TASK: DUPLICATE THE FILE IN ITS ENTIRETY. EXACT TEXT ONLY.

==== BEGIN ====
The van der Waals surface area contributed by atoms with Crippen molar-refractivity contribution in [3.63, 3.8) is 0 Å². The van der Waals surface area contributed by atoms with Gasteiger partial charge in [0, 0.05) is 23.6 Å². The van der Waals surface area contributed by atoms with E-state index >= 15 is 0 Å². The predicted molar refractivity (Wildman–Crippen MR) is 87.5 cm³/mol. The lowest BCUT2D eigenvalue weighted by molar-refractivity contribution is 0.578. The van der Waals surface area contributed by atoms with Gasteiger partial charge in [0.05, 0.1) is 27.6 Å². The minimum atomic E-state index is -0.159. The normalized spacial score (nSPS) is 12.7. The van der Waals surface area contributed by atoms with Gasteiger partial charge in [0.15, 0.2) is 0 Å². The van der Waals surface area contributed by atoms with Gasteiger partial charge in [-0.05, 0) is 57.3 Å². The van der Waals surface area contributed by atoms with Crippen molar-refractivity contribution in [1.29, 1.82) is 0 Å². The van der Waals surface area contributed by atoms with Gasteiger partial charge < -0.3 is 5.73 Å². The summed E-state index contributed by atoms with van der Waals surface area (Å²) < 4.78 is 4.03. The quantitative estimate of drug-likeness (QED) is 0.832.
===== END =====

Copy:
The van der Waals surface area contributed by atoms with Crippen molar-refractivity contribution in [3.63, 3.8) is 0 Å². The van der Waals surface area contributed by atoms with Gasteiger partial charge in [0, 0.05) is 23.6 Å². The van der Waals surface area contributed by atoms with E-state index >= 15 is 0 Å². The predicted molar refractivity (Wildman–Crippen MR) is 87.5 cm³/mol. The lowest BCUT2D eigenvalue weighted by molar-refractivity contribution is 0.578. The van der Waals surface area contributed by atoms with Gasteiger partial charge in [0.05, 0.1) is 27.6 Å². The minimum atomic E-state index is -0.159. The normalized spacial score (nSPS) is 12.7. The van der Waals surface area contributed by atoms with Gasteiger partial charge in [0.15, 0.2) is 0 Å². The van der Waals surface area contributed by atoms with Gasteiger partial charge in [-0.05, 0) is 57.3 Å². The van der Waals surface area contributed by atoms with Crippen molar-refractivity contribution in [1.29, 1.82) is 0 Å². The van der Waals surface area contributed by atoms with Gasteiger partial charge < -0.3 is 5.73 Å². The summed E-state index contributed by atoms with van der Waals surface area (Å²) < 4.78 is 4.03. The quantitative estimate of drug-likeness (QED) is 0.832.